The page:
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Queensland Stay On Your Feet® - Toolkit Phase 3 Communicating

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Communication is a two way process that involves the exchange of information. Communication can occur between two or more people with the sender and the receiver both interpreting the meaning of the message [143, 144].
Communicating involves more than telling people about your project/program. It includes talking, listening, body language, consultation and exchanging information and ideas [22]. It also includes using communication to effectively engage people, develop partnerships and good working relationships, market your message and to share and celebrate your success.
It is an active process that occurs through:

  • saying words and listening (verbal)
  • tone or loudness of your voice
  • eye contact and body language (non-verbal)
  • writing and other visual mediums (music, film) [143].

When you are communicating:

  • identify your communication objective (what do you want the receiver to do, think and feel?) [145]
  • know your audience (what do they need to know and how do they like to receive information?) [146]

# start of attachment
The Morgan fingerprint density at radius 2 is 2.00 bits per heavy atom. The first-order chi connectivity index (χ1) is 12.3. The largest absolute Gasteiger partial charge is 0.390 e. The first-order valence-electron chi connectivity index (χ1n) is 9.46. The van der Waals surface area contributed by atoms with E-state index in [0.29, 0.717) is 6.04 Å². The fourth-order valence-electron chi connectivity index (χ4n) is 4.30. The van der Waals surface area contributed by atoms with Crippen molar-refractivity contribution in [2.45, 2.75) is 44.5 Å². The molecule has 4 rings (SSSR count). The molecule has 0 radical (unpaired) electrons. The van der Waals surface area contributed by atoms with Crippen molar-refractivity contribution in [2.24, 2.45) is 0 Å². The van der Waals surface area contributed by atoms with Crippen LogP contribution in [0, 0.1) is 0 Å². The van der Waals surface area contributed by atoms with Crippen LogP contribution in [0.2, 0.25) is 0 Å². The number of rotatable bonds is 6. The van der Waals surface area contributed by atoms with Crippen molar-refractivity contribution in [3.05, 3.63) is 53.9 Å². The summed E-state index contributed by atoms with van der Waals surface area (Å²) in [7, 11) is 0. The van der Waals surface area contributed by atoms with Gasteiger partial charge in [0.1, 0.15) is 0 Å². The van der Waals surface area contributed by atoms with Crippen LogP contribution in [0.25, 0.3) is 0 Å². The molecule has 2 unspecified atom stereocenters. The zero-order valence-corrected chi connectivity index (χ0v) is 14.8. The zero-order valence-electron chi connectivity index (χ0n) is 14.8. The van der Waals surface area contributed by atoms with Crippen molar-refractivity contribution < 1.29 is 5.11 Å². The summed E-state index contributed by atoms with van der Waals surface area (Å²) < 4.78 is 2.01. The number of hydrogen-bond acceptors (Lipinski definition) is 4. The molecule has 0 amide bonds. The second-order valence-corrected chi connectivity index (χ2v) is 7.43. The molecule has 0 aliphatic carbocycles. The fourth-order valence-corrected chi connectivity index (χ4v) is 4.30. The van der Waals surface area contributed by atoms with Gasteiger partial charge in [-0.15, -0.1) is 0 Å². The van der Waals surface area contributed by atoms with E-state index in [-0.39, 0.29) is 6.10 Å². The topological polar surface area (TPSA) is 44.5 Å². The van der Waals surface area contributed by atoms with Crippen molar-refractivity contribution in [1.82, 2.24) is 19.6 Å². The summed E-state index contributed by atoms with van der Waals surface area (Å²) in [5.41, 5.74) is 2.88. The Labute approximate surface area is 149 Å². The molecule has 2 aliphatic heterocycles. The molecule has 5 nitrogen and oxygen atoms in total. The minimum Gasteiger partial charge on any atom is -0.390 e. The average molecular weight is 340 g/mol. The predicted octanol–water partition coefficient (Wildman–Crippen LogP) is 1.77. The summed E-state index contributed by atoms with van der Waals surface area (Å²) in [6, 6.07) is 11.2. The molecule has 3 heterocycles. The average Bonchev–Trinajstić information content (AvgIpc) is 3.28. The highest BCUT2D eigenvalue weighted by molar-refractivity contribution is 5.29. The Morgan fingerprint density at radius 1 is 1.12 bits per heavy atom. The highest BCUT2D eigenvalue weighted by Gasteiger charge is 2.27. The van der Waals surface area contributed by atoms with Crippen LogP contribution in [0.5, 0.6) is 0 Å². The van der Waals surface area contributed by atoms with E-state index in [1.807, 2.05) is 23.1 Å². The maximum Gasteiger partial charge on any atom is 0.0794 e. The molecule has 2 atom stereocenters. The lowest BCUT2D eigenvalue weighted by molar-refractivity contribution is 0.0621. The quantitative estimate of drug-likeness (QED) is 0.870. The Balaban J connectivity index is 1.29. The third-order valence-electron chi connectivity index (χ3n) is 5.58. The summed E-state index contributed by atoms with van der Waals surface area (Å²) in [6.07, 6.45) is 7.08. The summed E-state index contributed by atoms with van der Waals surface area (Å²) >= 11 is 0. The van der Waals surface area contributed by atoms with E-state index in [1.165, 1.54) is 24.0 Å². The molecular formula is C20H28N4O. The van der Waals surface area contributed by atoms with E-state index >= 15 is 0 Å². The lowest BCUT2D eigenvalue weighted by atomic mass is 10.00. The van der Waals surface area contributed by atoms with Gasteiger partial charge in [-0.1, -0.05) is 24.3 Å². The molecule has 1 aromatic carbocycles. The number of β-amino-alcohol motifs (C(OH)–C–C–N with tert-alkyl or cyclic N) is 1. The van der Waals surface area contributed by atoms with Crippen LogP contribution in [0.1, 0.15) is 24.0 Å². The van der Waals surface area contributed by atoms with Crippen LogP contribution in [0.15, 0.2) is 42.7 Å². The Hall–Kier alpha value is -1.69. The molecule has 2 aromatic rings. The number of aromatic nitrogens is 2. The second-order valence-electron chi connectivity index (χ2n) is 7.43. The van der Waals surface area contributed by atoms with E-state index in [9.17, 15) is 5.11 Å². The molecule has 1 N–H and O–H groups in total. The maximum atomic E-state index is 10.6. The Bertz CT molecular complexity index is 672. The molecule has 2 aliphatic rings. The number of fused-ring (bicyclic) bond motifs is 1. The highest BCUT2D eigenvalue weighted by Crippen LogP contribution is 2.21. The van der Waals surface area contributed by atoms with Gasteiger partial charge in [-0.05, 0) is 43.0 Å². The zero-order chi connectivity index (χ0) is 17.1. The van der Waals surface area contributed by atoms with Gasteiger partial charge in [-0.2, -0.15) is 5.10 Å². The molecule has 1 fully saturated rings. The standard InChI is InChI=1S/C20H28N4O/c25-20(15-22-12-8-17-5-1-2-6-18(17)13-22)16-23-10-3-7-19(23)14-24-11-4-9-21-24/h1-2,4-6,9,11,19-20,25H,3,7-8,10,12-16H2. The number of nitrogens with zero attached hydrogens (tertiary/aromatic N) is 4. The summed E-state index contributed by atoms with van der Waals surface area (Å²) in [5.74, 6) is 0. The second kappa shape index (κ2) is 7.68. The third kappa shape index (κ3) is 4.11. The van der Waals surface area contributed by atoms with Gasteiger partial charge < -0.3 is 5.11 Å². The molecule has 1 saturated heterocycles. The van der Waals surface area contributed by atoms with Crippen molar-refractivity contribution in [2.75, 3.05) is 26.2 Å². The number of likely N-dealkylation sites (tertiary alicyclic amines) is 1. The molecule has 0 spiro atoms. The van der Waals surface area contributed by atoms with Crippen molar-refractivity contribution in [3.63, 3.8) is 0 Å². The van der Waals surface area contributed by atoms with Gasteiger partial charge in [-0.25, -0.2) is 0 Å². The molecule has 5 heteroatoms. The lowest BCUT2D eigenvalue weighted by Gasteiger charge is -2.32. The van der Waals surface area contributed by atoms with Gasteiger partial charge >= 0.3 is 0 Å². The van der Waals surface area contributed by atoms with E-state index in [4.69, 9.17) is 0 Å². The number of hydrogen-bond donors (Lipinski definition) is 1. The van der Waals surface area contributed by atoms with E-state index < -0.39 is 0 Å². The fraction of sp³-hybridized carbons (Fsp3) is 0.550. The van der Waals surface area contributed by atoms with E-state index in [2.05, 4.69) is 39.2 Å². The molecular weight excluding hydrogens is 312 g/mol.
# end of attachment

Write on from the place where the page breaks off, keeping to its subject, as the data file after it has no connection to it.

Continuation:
• identify what you need to know from them [22]
  • determine what information has the greatest value to help achieve your goals and objectives [146]
  • work out how you will communicate the message with individuals, organisations and the community [22, 146].
  • What is important is not what is best for you, but what is best for the audience. You need to think about who you are communicating with [22].

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Benefits of communication

Communicating well is the foundation of your project/program. The lack of communication is often given as a reason why things go wrong [143, 144].

Communicating well will help to increase and improve the project/program's:

  • adoption - the number of settings, organisations and stakeholders involved [89, 90]
  • reach - the number of individuals who participate [89, 90, 93]
  • implementation - whether implementation has been effective or ineffective [89, 93]
  • sustainability - maintaining the project/program
  • sharing of results, learnings and experiences.

Communication and falls prevention

The communication goal for falls prevention projects/programs is to encourage change in individuals, organisations and the community to reduce falls and adopt healthy active ageing. The types of changes include awareness, knowledge, attitudes, skills, behaviour, the environment, policies and practice.
To achieve change throughout your project/program, you need to communicate at a variety of levels. These are:

  • intrapersonal (building your own knowledge and understanding) [143, 144]
  • interpersonal (communicating with others eg. project/program team members and stakeholders) [143, 144]
  • small groups eg. recreation, sporting and social groups
  • large groups eg. workplaces [144]
  • mass communication (communicating to the whole community or population) [144].

For example, the Queensland Stay on Your Feet Wide Bay/Burnett trial project used a range of communication tools to reach people at different levels, including through:

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Last updated: 7 August 2012